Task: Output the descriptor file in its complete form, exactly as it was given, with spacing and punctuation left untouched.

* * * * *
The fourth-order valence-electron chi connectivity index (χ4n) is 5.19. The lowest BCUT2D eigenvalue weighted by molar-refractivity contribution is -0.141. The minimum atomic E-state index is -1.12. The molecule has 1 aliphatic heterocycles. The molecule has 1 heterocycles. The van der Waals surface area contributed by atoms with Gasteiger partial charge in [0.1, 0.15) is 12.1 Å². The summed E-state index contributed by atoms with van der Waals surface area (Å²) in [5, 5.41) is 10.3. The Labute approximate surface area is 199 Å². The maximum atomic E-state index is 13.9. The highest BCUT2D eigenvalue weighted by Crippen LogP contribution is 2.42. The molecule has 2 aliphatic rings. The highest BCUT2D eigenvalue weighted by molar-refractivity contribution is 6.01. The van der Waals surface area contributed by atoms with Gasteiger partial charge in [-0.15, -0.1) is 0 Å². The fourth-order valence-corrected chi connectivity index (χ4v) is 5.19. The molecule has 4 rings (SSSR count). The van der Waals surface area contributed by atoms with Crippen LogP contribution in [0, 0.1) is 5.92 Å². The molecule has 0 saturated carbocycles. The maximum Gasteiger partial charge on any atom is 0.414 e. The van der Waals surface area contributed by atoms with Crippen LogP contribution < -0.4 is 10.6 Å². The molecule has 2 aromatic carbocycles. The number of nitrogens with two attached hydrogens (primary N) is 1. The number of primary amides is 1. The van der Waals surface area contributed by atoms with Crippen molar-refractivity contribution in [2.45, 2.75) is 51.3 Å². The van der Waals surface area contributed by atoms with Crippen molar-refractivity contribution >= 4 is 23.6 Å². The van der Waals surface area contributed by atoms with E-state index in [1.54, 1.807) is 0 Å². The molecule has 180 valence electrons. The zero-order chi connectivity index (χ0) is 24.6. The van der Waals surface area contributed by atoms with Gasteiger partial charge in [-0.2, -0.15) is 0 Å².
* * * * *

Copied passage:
The fourth-order valence-electron chi connectivity index (χ4n) is 5.19. The lowest BCUT2D eigenvalue weighted by molar-refractivity contribution is -0.141. The minimum atomic E-state index is -1.12. The molecule has 1 aliphatic heterocycles. The molecule has 1 heterocycles. The van der Waals surface area contributed by atoms with Gasteiger partial charge in [0.1, 0.15) is 12.1 Å². The summed E-state index contributed by atoms with van der Waals surface area (Å²) in [5, 5.41) is 10.3. The Labute approximate surface area is 199 Å². The maximum atomic E-state index is 13.9. The highest BCUT2D eigenvalue weighted by Crippen LogP contribution is 2.42. The molecule has 2 aliphatic rings. The highest BCUT2D eigenvalue weighted by molar-refractivity contribution is 6.01. The van der Waals surface area contributed by atoms with Gasteiger partial charge in [-0.15, -0.1) is 0 Å². The fourth-order valence-corrected chi connectivity index (χ4v) is 5.19. The molecule has 4 rings (SSSR count). The van der Waals surface area contributed by atoms with Crippen LogP contribution in [0, 0.1) is 5.92 Å². The molecule has 0 saturated carbocycles. The maximum Gasteiger partial charge on any atom is 0.414 e. The van der Waals surface area contributed by atoms with Crippen LogP contribution < -0.4 is 10.6 Å². The molecule has 2 aromatic carbocycles. The number of nitrogens with two attached hydrogens (primary N) is 1. The number of primary amides is 1. The van der Waals surface area contributed by atoms with Crippen molar-refractivity contribution in [2.45, 2.75) is 51.3 Å². The van der Waals surface area contributed by atoms with Crippen molar-refractivity contribution >= 4 is 23.6 Å². The van der Waals surface area contributed by atoms with E-state index in [1.54, 1.807) is 0 Å². The molecule has 180 valence electrons. The zero-order chi connectivity index (χ0) is 24.6. The van der Waals surface area contributed by atoms with Gasteiger partial charge in [-0.2, -0.15) is 0 Å².